‘Tis the Season to be Extra Careful About Burns
Chestnuts roasting on an open fire – ouch! It may be the most wonderful time of the year but sometimes people get so busy making merry that they can get careless and accidents can happen. Burns are one of the most frequent accidental injuries that can occur over the holidays.
The Difference Between First, Second and Third-Degree Burns
First degree burns hurt. Make no mistake about that. But they generally do not require a trip to the emergency room. The skin is reddened and painful like a sunburn but not broken or blistered. It affects only the top layer of skin, the epidermis.
Second degree burns damage the dermis, the second layer of skin, as well as top layer. Blistering can occur in more severe second degree burns and the skin under the blisters appears pink and moist. Or there may be no blisters and the skin may appear paler than normal.
Third degree burns severely damage all layers of the skin. Blistering is highly likely with the skin underneath ranging from pink to dark brown. The skin may appear charred or leathery. Third degree burns may not hurt because damage to the nerve endings can cause numbness.
When to Go to the ER
Although some online medical sources say you do not need to go the ER for a second-degree burn, we at the California Skin Institute (CSI) believe that if there is blistering and/or breakage of the skin, the burn should be evaluated and treated by a medical professional. It can be difficult for an untrained eye to discern between a second and third-degree burn. Also, if the burned area is larger than the person’s palm, it is best to seek immediate medical attention.
If a person is wearing clothing made from synthetic fabric like polyester fleece, the clothing can melt, and bits can become embedded in the burned skin. No one other than a trained medical professional should remove the fibers.
Even if the person makes light of a serious burn and says, oh it’s nothing, insist that they let you take them to seek immediate medical care. The risks of infection and scarring should not be taken lightly.
Here are some likely causes of holiday season burns to watch out for – especially for children and teens:
- Roasted chestnuts, toasted marshmallows and fondue: If food you’re cooking over a flame catches fire, don’t try to blow it out. Better to sacrifice the marshmallow than risk a burn.
- Curling irons and hair straighteners: Holiday primping means extra use of these. Use caution. Nearly 80% of hair product injuries are burns from these devices according to the Academy of Emergency Medicine. And 97% of these injuries are burns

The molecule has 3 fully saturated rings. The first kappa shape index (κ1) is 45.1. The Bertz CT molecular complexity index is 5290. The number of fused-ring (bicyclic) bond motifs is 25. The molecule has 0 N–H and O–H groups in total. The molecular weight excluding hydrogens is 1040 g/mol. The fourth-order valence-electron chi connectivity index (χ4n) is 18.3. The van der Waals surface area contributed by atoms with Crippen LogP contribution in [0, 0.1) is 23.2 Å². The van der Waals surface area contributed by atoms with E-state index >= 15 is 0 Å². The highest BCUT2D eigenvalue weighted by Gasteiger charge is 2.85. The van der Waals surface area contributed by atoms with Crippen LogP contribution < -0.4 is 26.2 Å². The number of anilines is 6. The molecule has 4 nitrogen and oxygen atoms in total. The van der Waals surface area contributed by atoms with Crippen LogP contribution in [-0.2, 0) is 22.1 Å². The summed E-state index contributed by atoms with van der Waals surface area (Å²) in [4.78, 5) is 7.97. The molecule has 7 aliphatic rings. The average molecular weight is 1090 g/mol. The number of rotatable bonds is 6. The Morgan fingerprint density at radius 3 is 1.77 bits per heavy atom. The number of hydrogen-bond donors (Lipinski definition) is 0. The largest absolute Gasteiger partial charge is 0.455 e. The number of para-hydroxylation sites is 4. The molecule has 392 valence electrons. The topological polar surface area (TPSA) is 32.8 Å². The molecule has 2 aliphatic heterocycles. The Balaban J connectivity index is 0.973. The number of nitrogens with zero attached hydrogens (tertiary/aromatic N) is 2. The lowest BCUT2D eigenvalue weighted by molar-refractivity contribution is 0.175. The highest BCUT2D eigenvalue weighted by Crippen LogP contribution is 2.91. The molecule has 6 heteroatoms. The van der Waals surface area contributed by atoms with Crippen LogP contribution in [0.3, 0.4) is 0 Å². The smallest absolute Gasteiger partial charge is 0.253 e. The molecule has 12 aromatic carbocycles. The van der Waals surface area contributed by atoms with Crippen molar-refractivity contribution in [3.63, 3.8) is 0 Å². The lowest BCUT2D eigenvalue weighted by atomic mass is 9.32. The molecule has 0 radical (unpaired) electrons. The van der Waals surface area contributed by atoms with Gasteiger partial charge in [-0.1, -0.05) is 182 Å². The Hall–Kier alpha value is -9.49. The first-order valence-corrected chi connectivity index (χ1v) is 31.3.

- Candles: December is the peak time of year for candle burn injuries. Candle burns cause nearly 10,000 ER visits per year and half of these are from hot wax burns, states a Consumer Product Safety Commission report.
- Wood-burning fireplaces and fire pits: Sparks and embers from fireplaces and fire pits can travel several feet. Fire pit burn injuries alone have nearly tripled in recent years, reports the National Fire Protection Association.
- Gas fireplaces: Within minutes of turning them on, the glass screen is hot enough to cause third-degree burns. People think these fireplaces are safer and they are. Just don’t lean against them.
How to Treat a First Degree Burn in 5 Easy Steps*
For a reddened burn smaller than your palm, the American Academy of Dermatology recommends the following 5 steps:
- Cool down the burn by immersing it in cool but not cold tap water for about 10 minutes. Never apply ice.
- Apply petroleum jelly 3 times a day. Do not apply butter or cooking oil.
- Cover the burn with a nonstick sterile bandage.
- Take OTC pain reliever like ibuprofen or acetaminophen to relieve pain and inflammation.
- Protect the burn from sun exposure to help prevent scarring.
Why You Need Follow-up Burn Care from Your CSI Dermatologist
Burns – even first-degree burns – can leave scars. Whether you’ve treated a first-degree burn at home or sought emergency medical care for a second- or third-degree burn, schedule a follow up with a visit to your CSI dermatologist. Your CSI dermatologist can assess the probability of scarring, prescribe healing topicals and if scarring seems likely, determine which of our many high-tech lasers can best help minimize it.
All of us at CSI wish you a safe and happy season.
*Results may vary and are not guaranteed.